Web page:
Posted on Wednesday, February 14th, 2018 by Matt Donato
Given my thematic body of work here on /Film thus far, I’m sure you’re expecting a February essay that analyzes Valentine’s rosiness through a horror lens. Have I already become that predictable? Yeah. Let’s absolutely talk about why love and horror create the most exquisite, developmentally rich bond(age)s in all the genre world. Why? Simple: there’s no scarier plot device in horror than “love.”
Love is often described as many things – a battlefield (Pat Benatar), the answer (John Lennon), a motherf*#@er (Old School) – but cinema audiences largely attribute love’s on-screen representation to Gerard Butler rom-coms or Hallmark tear-jerkers. Guy meets girl unexpectedly, they fall in love, happily ever afters all around. If it’s December, said man is probably also Santa in disguise. Picture perfect, just as in reality. Right?
For all its butterflies and “You complete me” sentiments, love can also be a savage monstrosity that tears at our gushy insides. This is where, amidst a sea of overtly-saccharine lifestyle pornography pics, the horror genre keeps us in check – unafraid of love’s flip-side intimidation. Call me a cynic, emotionless, or unsalvageable if you must, but to me, we rob ourselves of crucial understanding by not facing our fears and exploring the shadows light doth create.
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Posted on Wednesday, May 2nd, 2012 by Angie Han
Sean Byrne‘s Aussie horror The Loved Ones first attracted attention back in 2009, when it nabbed the Midnight Madness Audience Award at the Toronto Film Festival, and continued to garner good buzz on the festival circuit through 2010… and then 2011. Now it’s 2012, and though it seems like festivalgoers have nothing but nice things to say about this bloody prom flick, The Loved Ones still hasn’t gotten a proper U.S. release.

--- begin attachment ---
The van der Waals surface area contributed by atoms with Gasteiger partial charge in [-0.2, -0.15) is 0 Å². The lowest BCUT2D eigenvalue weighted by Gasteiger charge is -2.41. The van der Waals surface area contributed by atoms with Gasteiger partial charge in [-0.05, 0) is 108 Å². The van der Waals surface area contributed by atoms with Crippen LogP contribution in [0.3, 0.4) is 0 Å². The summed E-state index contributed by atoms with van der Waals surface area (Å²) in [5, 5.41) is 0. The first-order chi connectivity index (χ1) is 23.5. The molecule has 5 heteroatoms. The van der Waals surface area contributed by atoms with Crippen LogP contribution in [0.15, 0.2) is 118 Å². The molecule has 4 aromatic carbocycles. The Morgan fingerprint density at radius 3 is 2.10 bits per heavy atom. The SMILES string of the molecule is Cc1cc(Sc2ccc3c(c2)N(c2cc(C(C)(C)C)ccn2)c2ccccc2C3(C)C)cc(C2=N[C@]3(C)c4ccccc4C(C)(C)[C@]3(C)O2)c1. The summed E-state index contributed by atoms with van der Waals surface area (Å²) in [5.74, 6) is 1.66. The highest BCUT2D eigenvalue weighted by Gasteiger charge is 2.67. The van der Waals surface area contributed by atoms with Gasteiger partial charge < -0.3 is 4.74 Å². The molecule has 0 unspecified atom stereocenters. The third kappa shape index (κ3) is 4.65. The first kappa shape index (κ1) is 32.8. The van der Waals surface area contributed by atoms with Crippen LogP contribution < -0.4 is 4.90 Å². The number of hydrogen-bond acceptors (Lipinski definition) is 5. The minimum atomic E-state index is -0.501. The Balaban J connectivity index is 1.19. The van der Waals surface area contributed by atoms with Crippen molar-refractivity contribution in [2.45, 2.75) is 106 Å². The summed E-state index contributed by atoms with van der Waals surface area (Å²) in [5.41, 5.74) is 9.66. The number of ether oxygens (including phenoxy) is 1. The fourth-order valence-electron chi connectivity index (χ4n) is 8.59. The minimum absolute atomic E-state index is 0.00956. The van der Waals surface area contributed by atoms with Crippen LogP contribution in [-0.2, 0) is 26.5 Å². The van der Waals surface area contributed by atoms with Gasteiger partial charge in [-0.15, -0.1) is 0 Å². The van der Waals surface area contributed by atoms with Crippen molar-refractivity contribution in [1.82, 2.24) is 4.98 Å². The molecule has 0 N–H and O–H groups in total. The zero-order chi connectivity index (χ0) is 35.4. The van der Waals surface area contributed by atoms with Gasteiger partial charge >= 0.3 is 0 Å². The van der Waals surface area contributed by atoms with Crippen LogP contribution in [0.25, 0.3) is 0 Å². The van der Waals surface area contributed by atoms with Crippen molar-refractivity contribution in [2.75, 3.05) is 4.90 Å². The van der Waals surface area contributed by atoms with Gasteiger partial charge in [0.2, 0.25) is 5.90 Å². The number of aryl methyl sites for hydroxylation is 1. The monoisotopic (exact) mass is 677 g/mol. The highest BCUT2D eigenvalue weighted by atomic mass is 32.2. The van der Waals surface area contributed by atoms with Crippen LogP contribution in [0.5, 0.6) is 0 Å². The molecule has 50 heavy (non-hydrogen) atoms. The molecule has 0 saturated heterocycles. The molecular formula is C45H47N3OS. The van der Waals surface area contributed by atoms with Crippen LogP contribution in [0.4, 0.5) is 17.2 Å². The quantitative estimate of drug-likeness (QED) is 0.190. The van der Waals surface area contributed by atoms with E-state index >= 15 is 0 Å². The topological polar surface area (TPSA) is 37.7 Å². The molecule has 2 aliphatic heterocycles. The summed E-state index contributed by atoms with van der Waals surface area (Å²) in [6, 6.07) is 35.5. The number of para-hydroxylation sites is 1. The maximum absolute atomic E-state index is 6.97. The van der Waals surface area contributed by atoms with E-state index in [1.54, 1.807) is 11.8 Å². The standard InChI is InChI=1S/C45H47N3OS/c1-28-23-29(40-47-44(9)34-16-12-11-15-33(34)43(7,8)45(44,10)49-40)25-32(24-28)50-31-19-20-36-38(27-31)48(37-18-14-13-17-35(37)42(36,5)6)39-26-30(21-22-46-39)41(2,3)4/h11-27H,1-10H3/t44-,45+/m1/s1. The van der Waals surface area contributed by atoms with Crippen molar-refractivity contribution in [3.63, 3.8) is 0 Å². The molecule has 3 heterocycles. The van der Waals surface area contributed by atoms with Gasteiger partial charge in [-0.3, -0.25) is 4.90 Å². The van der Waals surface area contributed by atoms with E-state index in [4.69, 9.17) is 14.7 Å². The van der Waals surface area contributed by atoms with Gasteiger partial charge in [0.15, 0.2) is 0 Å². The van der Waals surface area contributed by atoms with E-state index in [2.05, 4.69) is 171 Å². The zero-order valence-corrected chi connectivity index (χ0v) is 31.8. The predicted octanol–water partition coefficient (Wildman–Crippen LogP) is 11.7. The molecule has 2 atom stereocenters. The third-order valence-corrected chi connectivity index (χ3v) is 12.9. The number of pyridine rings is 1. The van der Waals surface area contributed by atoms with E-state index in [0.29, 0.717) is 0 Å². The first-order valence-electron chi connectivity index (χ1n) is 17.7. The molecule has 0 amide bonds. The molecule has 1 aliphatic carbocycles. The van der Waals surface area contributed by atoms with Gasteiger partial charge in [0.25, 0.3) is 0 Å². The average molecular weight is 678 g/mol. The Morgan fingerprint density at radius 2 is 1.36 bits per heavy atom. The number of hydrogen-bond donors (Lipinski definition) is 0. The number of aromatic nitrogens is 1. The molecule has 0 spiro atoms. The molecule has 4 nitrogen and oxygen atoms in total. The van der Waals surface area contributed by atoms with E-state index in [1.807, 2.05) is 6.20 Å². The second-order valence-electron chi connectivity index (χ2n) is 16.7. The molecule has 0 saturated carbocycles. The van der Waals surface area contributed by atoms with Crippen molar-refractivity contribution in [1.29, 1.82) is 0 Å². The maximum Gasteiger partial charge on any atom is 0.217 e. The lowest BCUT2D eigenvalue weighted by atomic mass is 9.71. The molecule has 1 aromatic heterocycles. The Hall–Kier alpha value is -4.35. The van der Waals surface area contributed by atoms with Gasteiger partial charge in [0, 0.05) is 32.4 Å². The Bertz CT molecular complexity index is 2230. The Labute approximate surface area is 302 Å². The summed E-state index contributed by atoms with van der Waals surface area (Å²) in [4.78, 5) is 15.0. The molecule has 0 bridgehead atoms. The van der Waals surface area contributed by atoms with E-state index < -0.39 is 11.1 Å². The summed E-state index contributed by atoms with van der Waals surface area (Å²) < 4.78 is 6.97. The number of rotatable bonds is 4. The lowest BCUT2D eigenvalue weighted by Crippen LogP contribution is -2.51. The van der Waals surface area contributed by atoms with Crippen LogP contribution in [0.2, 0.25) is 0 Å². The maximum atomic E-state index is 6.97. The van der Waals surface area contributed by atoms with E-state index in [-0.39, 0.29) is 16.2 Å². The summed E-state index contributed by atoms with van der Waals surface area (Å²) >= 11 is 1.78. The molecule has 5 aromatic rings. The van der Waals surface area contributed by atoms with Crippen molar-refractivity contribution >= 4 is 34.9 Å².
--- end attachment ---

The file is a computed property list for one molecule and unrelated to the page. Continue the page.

Enter Tugg, a platform that allows filmgoers to set up on-demand screenings of certain films at their local theater. The service, which launched earlier this year, has teamed up with Paramount’s Insurge label to release The Loved Ones in the U.S. But is it really worth campaigning to bring it to your hometown? For what it’s worth, I vote yes — but check out the new trailer after the jump and decide for yourself.
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There’s almost too much that’s good about Fantastic Fest: experiencing the Alamo Drafthouse for a week straight; the small, friendly, film fan atmosphere; the parties. Oh yeah, then there’s the insane films. Every year Fantastic Fest is filled with a ton of wild genre flicks that either you’ve never heard of yet or already have a lot of buzz surrounding them. As the 2011 festival is set to kick off this week, /Film will be on the ground telling you about the sickest, most disturbing and exciting films playing in Austin, Texas. Before that though, since there’s so much that’s good about Fantastic Fest, we’ve got three lists to get you as excited:
- The Top 15 Films I’m Curious About – The true gems of Fantastic Fest, these are the wild cards we’re excited for from description alone.
- The Top 10 Most Anticipated Films – These are films with familiar names or built in buzz from previous festivals.
- The Top 5 Films of Fantastic Fest 2011 Already – This is a list of five films playing at the Festival we already know to be winners.
Read all of this after the jump and keep checking /Film from September 22-29 for all your coverage of Fantastic Fest 2011. Read More »
The Australian horror film The Loved Ones has been wowing genre-loving audiences since it debuted at festivals last year. It won the Midnight Madness program award (an audience-voted award) at the Toronto Film Festival in September, and has done quite well at other fests, too.
There’s no US distributor for the film just yet, but The Loved Ones is about to see release in Australia, so I’d like to present this imported trailer. Read More »
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For the first time, a film has won both the audience award at Sundance and Toronto. Precious, by Lee Daniels, took home TIFF’s audience award this weekend. Unlike other festivals, at Toronto the audience award is the top honor, and has previously been won by Hotel Rwanda, Crouching Tiger, Hidden Dragon and Slumdog Millionaire. Meanwhile, in the new audience award set up specifically for the genre-based Midnight Madness program at Toronto, Sean Byrne‘s The Loved Ones was the winner. Read More »